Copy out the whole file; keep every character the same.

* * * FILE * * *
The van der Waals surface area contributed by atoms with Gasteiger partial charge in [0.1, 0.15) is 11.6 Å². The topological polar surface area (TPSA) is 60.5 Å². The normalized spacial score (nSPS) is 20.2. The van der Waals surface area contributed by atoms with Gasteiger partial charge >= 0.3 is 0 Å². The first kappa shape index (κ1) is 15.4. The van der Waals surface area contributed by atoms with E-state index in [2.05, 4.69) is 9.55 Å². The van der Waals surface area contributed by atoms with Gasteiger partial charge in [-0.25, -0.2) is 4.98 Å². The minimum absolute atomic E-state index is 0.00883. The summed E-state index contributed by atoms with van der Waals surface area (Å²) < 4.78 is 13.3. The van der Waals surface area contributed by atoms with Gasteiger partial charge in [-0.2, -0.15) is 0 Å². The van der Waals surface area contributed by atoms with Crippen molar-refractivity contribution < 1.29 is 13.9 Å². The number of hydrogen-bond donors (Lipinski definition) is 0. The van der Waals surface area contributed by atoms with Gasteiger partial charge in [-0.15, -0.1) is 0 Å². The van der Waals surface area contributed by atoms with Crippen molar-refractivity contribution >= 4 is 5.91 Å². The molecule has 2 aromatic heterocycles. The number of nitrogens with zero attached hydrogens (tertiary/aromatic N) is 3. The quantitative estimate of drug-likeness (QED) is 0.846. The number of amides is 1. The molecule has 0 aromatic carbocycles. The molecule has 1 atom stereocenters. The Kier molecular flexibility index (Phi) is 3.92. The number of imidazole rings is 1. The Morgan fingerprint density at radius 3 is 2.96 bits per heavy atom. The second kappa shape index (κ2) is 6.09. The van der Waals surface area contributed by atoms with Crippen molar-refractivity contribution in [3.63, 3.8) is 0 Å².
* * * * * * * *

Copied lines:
The van der Waals surface area contributed by atoms with Gasteiger partial charge in [0.1, 0.15) is 11.6 Å². The topological polar surface area (TPSA) is 60.5 Å². The normalized spacial score (nSPS) is 20.2. The van der Waals surface area contributed by atoms with Gasteiger partial charge >= 0.3 is 0 Å². The first kappa shape index (κ1) is 15.4. The van der Waals surface area contributed by atoms with E-state index in [2.05, 4.69) is 9.55 Å². The van der Waals surface area contributed by atoms with Gasteiger partial charge in [-0.25, -0.2) is 4.98 Å². The minimum absolute atomic E-state index is 0.00883. The summed E-state index contributed by atoms with van der Waals surface area (Å²) < 4.78 is 13.3. The van der Waals surface area contributed by atoms with Gasteiger partial charge in [-0.2, -0.15) is 0 Å². The van der Waals surface area contributed by atoms with Crippen molar-refractivity contribution < 1.29 is 13.9 Å². The number of hydrogen-bond donors (Lipinski definition) is 0. The van der Waals surface area contributed by atoms with Gasteiger partial charge in [-0.15, -0.1) is 0 Å². The van der Waals surface area contributed by atoms with Crippen molar-refractivity contribution >= 4 is 5.91 Å². The molecule has 2 aromatic heterocycles. The number of nitrogens with zero attached hydrogens (tertiary/aromatic N) is 3. The quantitative estimate of drug-likeness (QED) is 0.846. The number of amides is 1. The molecule has 0 aromatic carbocycles. The molecule has 1 atom stereocenters. The Kier molecular flexibility index (Phi) is 3.92. The number of imidazole rings is 1. The Morgan fingerprint density at radius 3 is 2.96 bits per heavy atom. The second kappa shape index (κ2) is 6.09. The van der Waals surface area contributed by atoms with Crippen molar-refractivity contribution in [3.63, 3.8) is 0 Å².